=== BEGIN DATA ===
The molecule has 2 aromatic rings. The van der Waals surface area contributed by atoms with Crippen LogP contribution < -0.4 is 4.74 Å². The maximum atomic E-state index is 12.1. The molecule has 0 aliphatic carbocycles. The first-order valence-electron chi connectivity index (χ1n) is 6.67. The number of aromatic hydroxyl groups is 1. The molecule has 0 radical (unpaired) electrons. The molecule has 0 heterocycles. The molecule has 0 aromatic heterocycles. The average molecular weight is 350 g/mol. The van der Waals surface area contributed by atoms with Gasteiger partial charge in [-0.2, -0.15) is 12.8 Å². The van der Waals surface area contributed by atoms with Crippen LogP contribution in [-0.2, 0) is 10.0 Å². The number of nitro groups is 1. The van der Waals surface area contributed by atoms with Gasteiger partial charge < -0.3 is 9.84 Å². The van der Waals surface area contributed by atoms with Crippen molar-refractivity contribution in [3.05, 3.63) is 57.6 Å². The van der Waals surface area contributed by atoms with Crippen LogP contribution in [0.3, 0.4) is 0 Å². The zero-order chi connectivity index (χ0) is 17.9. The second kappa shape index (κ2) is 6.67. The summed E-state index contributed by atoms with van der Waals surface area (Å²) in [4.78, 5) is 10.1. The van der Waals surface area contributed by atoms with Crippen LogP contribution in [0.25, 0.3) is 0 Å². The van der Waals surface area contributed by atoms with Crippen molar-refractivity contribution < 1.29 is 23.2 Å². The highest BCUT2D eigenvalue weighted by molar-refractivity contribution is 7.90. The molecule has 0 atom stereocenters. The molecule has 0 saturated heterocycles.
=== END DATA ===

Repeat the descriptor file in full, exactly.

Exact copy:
The molecule has 2 aromatic rings. The van der Waals surface area contributed by atoms with Crippen LogP contribution < -0.4 is 4.74 Å². The maximum atomic E-state index is 12.1. The molecule has 0 aliphatic carbocycles. The first-order valence-electron chi connectivity index (χ1n) is 6.67. The number of aromatic hydroxyl groups is 1. The molecule has 0 radical (unpaired) electrons. The molecule has 0 heterocycles. The molecule has 0 aromatic heterocycles. The average molecular weight is 350 g/mol. The van der Waals surface area contributed by atoms with Gasteiger partial charge in [-0.2, -0.15) is 12.8 Å². The van der Waals surface area contributed by atoms with Crippen LogP contribution in [-0.2, 0) is 10.0 Å². The number of nitro groups is 1. The van der Waals surface area contributed by atoms with Gasteiger partial charge < -0.3 is 9.84 Å². The van der Waals surface area contributed by atoms with Crippen molar-refractivity contribution in [3.05, 3.63) is 57.6 Å². The van der Waals surface area contributed by atoms with Crippen LogP contribution in [0.3, 0.4) is 0 Å². The zero-order chi connectivity index (χ0) is 17.9. The second kappa shape index (κ2) is 6.67. The summed E-state index contributed by atoms with van der Waals surface area (Å²) in [4.78, 5) is 10.1. The van der Waals surface area contributed by atoms with Crippen LogP contribution in [0.25, 0.3) is 0 Å². The van der Waals surface area contributed by atoms with Crippen molar-refractivity contribution < 1.29 is 23.2 Å². The highest BCUT2D eigenvalue weighted by molar-refractivity contribution is 7.90. The molecule has 0 atom stereocenters. The molecule has 0 saturated heterocycles.